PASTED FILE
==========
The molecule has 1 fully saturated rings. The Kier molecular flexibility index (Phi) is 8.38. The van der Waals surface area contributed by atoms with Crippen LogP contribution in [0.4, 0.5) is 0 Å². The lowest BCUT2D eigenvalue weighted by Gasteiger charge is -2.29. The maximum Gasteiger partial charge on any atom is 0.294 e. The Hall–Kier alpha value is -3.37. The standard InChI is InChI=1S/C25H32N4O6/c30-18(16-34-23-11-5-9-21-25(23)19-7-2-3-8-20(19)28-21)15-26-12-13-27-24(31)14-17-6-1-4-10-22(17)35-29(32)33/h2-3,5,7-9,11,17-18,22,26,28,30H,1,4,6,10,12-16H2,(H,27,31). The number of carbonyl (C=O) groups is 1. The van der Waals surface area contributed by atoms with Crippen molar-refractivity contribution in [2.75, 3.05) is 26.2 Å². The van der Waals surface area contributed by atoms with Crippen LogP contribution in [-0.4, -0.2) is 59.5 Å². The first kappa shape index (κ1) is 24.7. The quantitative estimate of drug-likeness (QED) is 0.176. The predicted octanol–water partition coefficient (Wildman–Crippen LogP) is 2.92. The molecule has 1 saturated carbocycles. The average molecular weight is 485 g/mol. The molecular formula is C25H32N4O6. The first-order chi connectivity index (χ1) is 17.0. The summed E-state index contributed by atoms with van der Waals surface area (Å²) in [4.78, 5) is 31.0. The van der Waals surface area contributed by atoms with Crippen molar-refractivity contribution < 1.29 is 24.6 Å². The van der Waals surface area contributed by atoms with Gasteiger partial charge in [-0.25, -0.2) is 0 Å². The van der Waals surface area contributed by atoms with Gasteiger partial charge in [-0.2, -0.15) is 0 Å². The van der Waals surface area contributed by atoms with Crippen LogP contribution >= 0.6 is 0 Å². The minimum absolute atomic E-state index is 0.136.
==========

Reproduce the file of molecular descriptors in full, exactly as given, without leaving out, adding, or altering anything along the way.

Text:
The molecule has 1 fully saturated rings. The Kier molecular flexibility index (Phi) is 8.38. The van der Waals surface area contributed by atoms with Crippen LogP contribution in [0.4, 0.5) is 0 Å². The lowest BCUT2D eigenvalue weighted by Gasteiger charge is -2.29. The maximum Gasteiger partial charge on any atom is 0.294 e. The Hall–Kier alpha value is -3.37. The standard InChI is InChI=1S/C25H32N4O6/c30-18(16-34-23-11-5-9-21-25(23)19-7-2-3-8-20(19)28-21)15-26-12-13-27-24(31)14-17-6-1-4-10-22(17)35-29(32)33/h2-3,5,7-9,11,17-18,22,26,28,30H,1,4,6,10,12-16H2,(H,27,31). The number of carbonyl (C=O) groups is 1. The van der Waals surface area contributed by atoms with Crippen molar-refractivity contribution in [2.75, 3.05) is 26.2 Å². The van der Waals surface area contributed by atoms with Crippen LogP contribution in [-0.4, -0.2) is 59.5 Å². The first kappa shape index (κ1) is 24.7. The quantitative estimate of drug-likeness (QED) is 0.176. The predicted octanol–water partition coefficient (Wildman–Crippen LogP) is 2.92. The molecule has 1 saturated carbocycles. The average molecular weight is 485 g/mol. The molecular formula is C25H32N4O6. The first-order chi connectivity index (χ1) is 17.0. The summed E-state index contributed by atoms with van der Waals surface area (Å²) in [4.78, 5) is 31.0. The van der Waals surface area contributed by atoms with Crippen molar-refractivity contribution < 1.29 is 24.6 Å². The van der Waals surface area contributed by atoms with Gasteiger partial charge in [-0.25, -0.2) is 0 Å². The van der Waals surface area contributed by atoms with Gasteiger partial charge in [-0.2, -0.15) is 0 Å². The van der Waals surface area contributed by atoms with Crippen LogP contribution >= 0.6 is 0 Å². The minimum absolute atomic E-state index is 0.136.